The Functional Outcomes of the MILD Procedure

Research collaboration between Pennsylvania Pain & Spine Institute and Medical Student, Lee Esposito.

Pennsylvania Pain and Spine Institute oversees and collaborates on research  throughout the year with the Medical Students that are on rotation at our practice. 

The latest research was focused on the functional outcomes of the MILD (Minimally Invasive Lumbar Decompression) procedure and was conducted by medical student, Lee Esposito, as well as Dr. Robert Kelly, Dr. David Bozak, and Lauren Bruce, PA-C who were co-authors on the research. 

Lee Esposito is a 4th year medical student from the University of New England College of Osteopathic Medicine, and was on rotation with PA Pain and Spine to learn more about interventional pain medicine, the procedures/treatments performed, and to be involved with the patient care. 

He presented the research this month at the American Academy of Physical Medicine & Rehabilitation (AAPM&R) conference in New Orleans.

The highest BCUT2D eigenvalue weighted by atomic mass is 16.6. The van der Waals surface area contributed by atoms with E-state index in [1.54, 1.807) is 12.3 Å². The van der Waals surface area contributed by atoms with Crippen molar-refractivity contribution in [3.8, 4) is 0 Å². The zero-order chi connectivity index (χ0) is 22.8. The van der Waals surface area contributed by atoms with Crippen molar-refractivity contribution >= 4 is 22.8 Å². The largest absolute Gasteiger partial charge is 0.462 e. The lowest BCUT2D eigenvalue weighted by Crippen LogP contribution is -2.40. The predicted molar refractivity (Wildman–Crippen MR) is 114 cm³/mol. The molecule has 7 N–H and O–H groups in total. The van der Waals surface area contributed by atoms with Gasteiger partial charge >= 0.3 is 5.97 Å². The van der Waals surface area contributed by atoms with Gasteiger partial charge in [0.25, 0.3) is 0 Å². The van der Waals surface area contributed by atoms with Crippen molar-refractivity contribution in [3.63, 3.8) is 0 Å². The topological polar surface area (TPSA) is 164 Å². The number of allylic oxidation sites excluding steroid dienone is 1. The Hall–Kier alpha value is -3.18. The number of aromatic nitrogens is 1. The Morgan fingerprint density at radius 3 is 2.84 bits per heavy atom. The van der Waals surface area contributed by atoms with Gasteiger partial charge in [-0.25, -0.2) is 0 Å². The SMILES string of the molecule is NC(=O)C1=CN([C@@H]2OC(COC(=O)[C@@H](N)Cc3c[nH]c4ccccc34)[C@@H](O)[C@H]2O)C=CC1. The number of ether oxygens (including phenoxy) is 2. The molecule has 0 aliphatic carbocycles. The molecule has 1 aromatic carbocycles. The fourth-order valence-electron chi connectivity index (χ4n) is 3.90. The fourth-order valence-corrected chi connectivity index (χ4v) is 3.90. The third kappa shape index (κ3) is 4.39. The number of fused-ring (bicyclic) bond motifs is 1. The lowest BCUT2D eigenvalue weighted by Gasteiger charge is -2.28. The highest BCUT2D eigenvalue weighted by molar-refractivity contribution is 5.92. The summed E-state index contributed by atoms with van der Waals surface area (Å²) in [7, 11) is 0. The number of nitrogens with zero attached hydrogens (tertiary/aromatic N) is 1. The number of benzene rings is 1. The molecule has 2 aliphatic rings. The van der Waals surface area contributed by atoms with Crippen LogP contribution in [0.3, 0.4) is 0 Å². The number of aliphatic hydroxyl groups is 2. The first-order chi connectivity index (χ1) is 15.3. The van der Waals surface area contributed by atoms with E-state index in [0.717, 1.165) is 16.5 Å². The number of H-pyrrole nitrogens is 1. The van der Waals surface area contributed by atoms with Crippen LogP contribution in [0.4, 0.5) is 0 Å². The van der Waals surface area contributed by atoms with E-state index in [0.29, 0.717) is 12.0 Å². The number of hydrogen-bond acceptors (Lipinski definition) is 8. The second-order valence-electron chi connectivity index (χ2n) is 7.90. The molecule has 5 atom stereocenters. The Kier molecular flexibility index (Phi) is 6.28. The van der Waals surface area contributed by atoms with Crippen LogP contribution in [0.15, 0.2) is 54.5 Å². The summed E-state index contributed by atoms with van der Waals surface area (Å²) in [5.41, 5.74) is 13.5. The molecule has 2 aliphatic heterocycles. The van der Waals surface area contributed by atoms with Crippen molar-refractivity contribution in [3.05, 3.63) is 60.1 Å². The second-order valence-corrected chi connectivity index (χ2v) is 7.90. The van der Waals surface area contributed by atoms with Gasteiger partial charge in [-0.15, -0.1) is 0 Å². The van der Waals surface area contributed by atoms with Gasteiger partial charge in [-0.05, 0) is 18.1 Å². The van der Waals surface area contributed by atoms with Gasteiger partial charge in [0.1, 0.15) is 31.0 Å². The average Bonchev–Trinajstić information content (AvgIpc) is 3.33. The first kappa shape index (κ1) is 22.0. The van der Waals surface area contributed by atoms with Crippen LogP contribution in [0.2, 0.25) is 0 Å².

The research demonstrates a specific case of a 76 year old female patient at Pennsylvania Pain and Spine Institute with Spinal Stenosis and Ligamentum Flavum Hypertrophy. The case covered the patient’s level of functionality before and after the MILD procedure in addition to the long-term outcomes the procedure can provide. 

An overview of the findings conclude that one month post-o the patient no longer required a cane for ambulation, had significant improvement in daily function, and was able to perform activities of daily living without reproducing the symptoms of stenosis. It also indicates that the level of safety of the outpatient procedure is equivalent to that of an epidural steroid injection and therefore carries low risk for complications. 

If you would like to learn more about the MILD procedure, or about the findings of this research & previous cases, schedule a consultation with one of our physicians to discuss. 

The poster below represents an overview of the research gathered for reference. 


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